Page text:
Page Type Page Type: Mountain/Rock
Location Lat/Lon: 48.92320°N / 120.1941°W
Additional Information Elevation: 8685 ft / 2647 m
Sign the Climber's Log


Remmel Mountain is a lonesome heap of talus piled skyward in the middle of the eastern half of the Pasayten Wilderness. Okay, so it's not quite that uninspiring. It does have crags guarding, cliffs looming, larches clinging, creeks scouring, and lakes licking; but no permanent ice thawing. The mountain has a respectibility and even a beauty to it, but as a rock climbing objective it isn't worth the long trek to it. This mountain is merely a hike and viewpoint. Well, it is also among the 40 highest peaks in the state. Furthermore, it is the 14th-most-prominent peak in the state (4365P) and 102nd-most-prominent in the contiguous U.S.. These two factors alone make it a worthy choice for visitation. The peak is actually quite popular, seeing eight or nine parties per year according to the register. It helps there are many trails that approach the peak and another one that goes to its top--a top once disgraced by a lookout. No longer. All that remains are splintered boards and splintered memories.

According to some reports, due to its extreme local relief, Remmel Mountain was a nunatak during Ice Ages (Reference). The mountain massif is located on the long South-North Divide between Andrews Creek to the SW, Spanish Creek to the NW, and Cathedral Creek on the east. East slopes drain to Four Point Creek on the way to Cathedral Creek. West Slopes drain to Andrews Creek. North slopes drain to Remmel Creek. Four lakes flicker for attention at the mountain's feet: Airview Lake (7,320 ft) on the west, Cornwall Lake (6,955 ft) on the north, Four Point Lake (6,850 ft) to the far east, and Lk 7088 closer to the east. Namesake Remmel Lake (6,871 ft) is also in the vicinity but farther away to the north.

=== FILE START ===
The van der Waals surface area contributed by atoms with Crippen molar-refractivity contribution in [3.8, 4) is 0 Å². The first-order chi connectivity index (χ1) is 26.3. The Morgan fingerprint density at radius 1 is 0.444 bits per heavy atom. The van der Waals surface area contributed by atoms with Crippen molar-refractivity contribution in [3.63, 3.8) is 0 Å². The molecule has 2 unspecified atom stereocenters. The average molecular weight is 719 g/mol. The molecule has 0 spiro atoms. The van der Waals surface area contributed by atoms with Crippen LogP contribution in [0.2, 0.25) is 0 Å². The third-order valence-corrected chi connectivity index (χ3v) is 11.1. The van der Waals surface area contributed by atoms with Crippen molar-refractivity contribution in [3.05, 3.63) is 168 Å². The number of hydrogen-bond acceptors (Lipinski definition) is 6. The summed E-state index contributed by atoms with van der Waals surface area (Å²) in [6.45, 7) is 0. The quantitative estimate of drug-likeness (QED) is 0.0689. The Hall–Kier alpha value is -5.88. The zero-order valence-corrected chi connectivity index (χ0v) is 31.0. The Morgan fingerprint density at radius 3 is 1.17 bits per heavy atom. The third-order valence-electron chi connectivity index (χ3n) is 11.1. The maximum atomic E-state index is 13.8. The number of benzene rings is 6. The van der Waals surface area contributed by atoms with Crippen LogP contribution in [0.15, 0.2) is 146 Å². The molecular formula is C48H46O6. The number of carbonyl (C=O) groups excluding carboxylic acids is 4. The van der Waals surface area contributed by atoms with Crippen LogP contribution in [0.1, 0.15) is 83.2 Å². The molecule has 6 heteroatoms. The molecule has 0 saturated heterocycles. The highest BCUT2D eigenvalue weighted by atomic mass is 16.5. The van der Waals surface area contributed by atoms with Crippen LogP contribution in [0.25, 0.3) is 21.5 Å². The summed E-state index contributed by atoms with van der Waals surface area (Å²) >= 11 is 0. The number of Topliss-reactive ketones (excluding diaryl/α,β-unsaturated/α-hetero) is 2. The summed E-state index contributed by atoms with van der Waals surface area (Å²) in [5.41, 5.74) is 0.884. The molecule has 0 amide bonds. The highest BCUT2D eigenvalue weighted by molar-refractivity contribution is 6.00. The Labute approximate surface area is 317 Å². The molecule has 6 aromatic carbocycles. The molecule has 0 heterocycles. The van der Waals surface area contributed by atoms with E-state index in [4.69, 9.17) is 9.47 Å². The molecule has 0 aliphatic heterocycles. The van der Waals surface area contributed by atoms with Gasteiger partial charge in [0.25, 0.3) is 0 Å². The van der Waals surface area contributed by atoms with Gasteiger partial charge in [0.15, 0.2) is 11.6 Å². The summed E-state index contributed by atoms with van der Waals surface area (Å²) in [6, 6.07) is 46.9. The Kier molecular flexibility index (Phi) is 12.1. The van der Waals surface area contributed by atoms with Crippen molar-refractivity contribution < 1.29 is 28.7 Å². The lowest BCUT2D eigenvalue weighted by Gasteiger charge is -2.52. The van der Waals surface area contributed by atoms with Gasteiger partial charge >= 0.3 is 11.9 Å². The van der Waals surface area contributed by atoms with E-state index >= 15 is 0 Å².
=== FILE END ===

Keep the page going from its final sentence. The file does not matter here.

In a 1901 reconnaissance George Otis Smith called the mountain "Methow Peak."

Thirtymile Fire

In July 2001 an incredibly destructive fire flared up from a careless campground cooksite (investigative information) near the mouth of Andrews Creek some nine miles south of Remmel Mountain. High temperatures, dry air, and breezy conditions quickly turned what was a small incident into a full-blown disaster. When the fire was finally brought under control, approximately 9,000 acres of lush green forest had been turned into Count Dracula country. I have hiked through burned out forest before but never under such continual devastation. From one valley to the next were burned out hulks, bent over remnants of sapplings, and ash and charcoal strewn forest beddings. For all the hiking we did on that two-and-a-half day trip, I'd say 80 percent of it was through burned out terrain.

And yet, regrowth has begun to take place. Some stands of trees were miraculously saved. Moreover, grasses have begun to spread through the underforest (underburnedforest, if you will). To fully appreciate this regrowth and the scale of the fire itself, a trip into the area from the south (Chewuch River Trail at this moment as the Andrews Creek Trail is closed) is well worth it. There is something strangely fantastic about the largely lifeless terrain. Because there are no pine needles or exterior limbs, you can see quite a long ways through the trees. So while the desolation at times made me weep inside I was equally captivated by how it looked in a surreal sort of way.

More information about the fire can be obtained by doing a websearch under "Thirtymile Fire". Example: Regrowth.

A Tribute
It should be noted that four firefighters lost their lives fighting this fire not too far from the Chewuch River Trailhead. On July 10, 2001, Tom Craven, Karen FitzPatrick, Jessica Johnson and Devin Weaver were overrun by fast-moving flames. Sadly, they were less than 100 yards from the safety of a creek. Although, submerging in this creek may not have saved them because they died of "asphyxia due to inhalation of superheated combustion products." (reference) They were found under the fire shelter they had constructed in a boulderfield 30 yards from the Chewuch River Road.

A memorial has been constructed at the location in the valley where they perished about two miles before the Chewuch River Trailhead. If in the area, stop for a moment and pay your respects. If you go 20 yards behind the memorial plaques you can visit the exact spots in which the brave souls died. And if you feel so inclined, clean up some of the "trash" left there while you're at it. Some items are legitimate offerings but a lot of what I saw was not called for and needs to be removed (unopened cans of Mountain Dew fading in the sun, for example).

Getting There